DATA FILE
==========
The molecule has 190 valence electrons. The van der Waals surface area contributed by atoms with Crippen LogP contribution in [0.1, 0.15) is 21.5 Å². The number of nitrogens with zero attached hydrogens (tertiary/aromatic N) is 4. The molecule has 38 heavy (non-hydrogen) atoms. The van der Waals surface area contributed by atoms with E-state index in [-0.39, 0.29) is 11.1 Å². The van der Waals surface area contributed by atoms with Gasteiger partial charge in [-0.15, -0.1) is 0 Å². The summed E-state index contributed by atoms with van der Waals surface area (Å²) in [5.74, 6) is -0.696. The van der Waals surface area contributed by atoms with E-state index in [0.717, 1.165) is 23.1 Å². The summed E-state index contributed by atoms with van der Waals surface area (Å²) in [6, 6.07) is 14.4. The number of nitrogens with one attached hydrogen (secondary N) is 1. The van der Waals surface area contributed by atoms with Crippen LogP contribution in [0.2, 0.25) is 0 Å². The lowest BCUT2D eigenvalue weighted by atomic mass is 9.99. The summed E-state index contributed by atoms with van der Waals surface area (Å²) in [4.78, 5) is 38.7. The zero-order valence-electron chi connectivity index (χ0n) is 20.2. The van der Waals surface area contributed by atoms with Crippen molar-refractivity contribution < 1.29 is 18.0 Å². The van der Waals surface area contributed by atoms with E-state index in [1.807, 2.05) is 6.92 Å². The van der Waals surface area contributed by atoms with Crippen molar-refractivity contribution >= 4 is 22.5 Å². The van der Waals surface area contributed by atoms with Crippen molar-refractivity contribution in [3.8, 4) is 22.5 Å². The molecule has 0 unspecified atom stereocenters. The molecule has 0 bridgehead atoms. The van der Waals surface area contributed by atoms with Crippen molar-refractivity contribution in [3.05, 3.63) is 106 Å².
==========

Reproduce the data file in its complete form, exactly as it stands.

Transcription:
The molecule has 190 valence electrons. The van der Waals surface area contributed by atoms with Crippen LogP contribution in [0.1, 0.15) is 21.5 Å². The number of nitrogens with zero attached hydrogens (tertiary/aromatic N) is 4. The molecule has 38 heavy (non-hydrogen) atoms. The van der Waals surface area contributed by atoms with E-state index in [-0.39, 0.29) is 11.1 Å². The van der Waals surface area contributed by atoms with Gasteiger partial charge in [-0.15, -0.1) is 0 Å². The summed E-state index contributed by atoms with van der Waals surface area (Å²) in [5.74, 6) is -0.696. The van der Waals surface area contributed by atoms with E-state index in [0.717, 1.165) is 23.1 Å². The summed E-state index contributed by atoms with van der Waals surface area (Å²) in [6, 6.07) is 14.4. The number of nitrogens with one attached hydrogen (secondary N) is 1. The van der Waals surface area contributed by atoms with Crippen LogP contribution in [0.2, 0.25) is 0 Å². The lowest BCUT2D eigenvalue weighted by atomic mass is 9.99. The summed E-state index contributed by atoms with van der Waals surface area (Å²) in [4.78, 5) is 38.7. The zero-order valence-electron chi connectivity index (χ0n) is 20.2. The van der Waals surface area contributed by atoms with Crippen molar-refractivity contribution < 1.29 is 18.0 Å². The van der Waals surface area contributed by atoms with E-state index in [1.807, 2.05) is 6.92 Å². The van der Waals surface area contributed by atoms with Crippen molar-refractivity contribution >= 4 is 22.5 Å². The van der Waals surface area contributed by atoms with Crippen molar-refractivity contribution in [3.8, 4) is 22.5 Å². The molecule has 0 unspecified atom stereocenters. The molecule has 0 bridgehead atoms. The van der Waals surface area contributed by atoms with Crippen molar-refractivity contribution in [3.05, 3.63) is 106 Å².